RTHE BIGGEST IN US the constituent republic is Yakutia. It extends well into the Arctic Circle and is as large as Germany, France, Great Britain, Italy, Spain, Sweden, Finland and Romania combined, but with a population of ‘barely 1 million inhabitants. In the last decade, the retreat of the pack ice has opened up a new shipping route along its coast, the Northern Sea Route (RSN). It is the shortest passage between the ports of East Asia and West Europe, but its icy waters also offer something even more precious: geological wealth, in the form of cobalt, tin and metals. rare earths, deep below the surface.
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Harsh weather and other obstacles to extraction make prospecting along the RSN a formidable enterprise. Nevertheless, many Russian state weapons as well as private investors have already set their sights on these underwater minerals, in addition to the region’s oil and gas. The discoveries of deposits on land give hope for new offshore bonuses. The nodules, tiny balls of oxides scattered on the ocean floor and first identified off the coast of Siberia, hold great promise. They contain minerals that can be used in everything from electronics to rechargeable batteries.
But there is a problem. Nodules form when seawater enters magma chambers deep under the seabed. This water is heated to extreme temperatures before rising to the surface through chimney-shaped vents, in fact submarine volcanoes. The process leaches metals from the earth’s crust and deposits them on the seabed. But the air vents also warm the water nearby, which supports remarkable ecosystems on the seabed. These habitats are poorly understood and it would take decades to fully study them. In the absence of proper environmental controls, biologists and oceanographers fear that extracting minerals from around air vents could destroy irreplaceable habitats.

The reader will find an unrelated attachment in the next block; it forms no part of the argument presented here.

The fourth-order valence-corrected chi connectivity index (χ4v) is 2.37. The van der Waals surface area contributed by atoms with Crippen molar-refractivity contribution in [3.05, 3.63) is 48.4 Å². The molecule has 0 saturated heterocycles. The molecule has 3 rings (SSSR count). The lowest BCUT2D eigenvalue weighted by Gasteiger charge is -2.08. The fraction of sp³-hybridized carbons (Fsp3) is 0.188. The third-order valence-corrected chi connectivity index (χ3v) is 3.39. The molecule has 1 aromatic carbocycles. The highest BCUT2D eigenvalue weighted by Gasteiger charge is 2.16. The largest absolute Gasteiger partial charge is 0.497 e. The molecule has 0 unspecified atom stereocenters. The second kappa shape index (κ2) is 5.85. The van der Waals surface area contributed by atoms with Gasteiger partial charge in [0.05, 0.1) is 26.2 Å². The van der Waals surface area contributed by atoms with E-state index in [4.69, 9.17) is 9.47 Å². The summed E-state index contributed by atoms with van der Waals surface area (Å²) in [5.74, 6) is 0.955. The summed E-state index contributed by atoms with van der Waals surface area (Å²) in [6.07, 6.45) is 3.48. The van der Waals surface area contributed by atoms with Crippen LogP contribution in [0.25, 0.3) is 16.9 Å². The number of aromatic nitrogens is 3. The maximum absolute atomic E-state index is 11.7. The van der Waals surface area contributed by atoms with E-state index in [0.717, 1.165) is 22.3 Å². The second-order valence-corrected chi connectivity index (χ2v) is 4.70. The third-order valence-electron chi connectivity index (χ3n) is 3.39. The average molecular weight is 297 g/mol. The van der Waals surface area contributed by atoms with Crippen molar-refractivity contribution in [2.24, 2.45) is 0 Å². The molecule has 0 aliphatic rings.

“Impact assessment is easier to do on earth,” explains Javier Escartin of the Laboratoire de Géologie, a university institution in Paris. “We don’t have data on the ocean, where ecosystems are often so fragile that they don’t recover on a human scale.” An assessment along the RSN would require sophisticated robots to collect samples and map the seabed – efforts that some say would be so costly as to make the exploitation of underwater resources unsustainable.
For now, Russian mining companies are being watched. Alrosa, Russia’s largest diamond producer, describes Yakutia as “a northern frontier for short-term exploration,” although the company provided no details. Nornickel, a large nickel producer off the Taimyr Peninsula, stresses the need for green building standards but “does not conduct deep-sea mining and does not currently plan to do so”. Yet in 2001, Russia submitted a request to extend its exclusive economic zone by 200 nautical miles from the coast to the North Pole, in some places.
Completely frozen just 20 years ago, Yakutia’s waters are now navigable by ordinary ships for four months a year, and global warming will likely widen that window. As the crossing becomes more frequented, many see alarming risks: in addition to environmental impact studies, calls for greater protection of indigenous peoples, restrictions on dredging and pollution, and to transparency regarding mining operations are initiated. “Regulations are insufficient, especially now that the Arctic is open for business,” said Malte Humpert, founder of The Arctic Institute, an American think tank. The RSN, it seems, is an emerging economic and environmental flashpoint, both above and below water. ■
This article appeared in the Europe section of the print edition under the title “Les bijoux de Poseidon”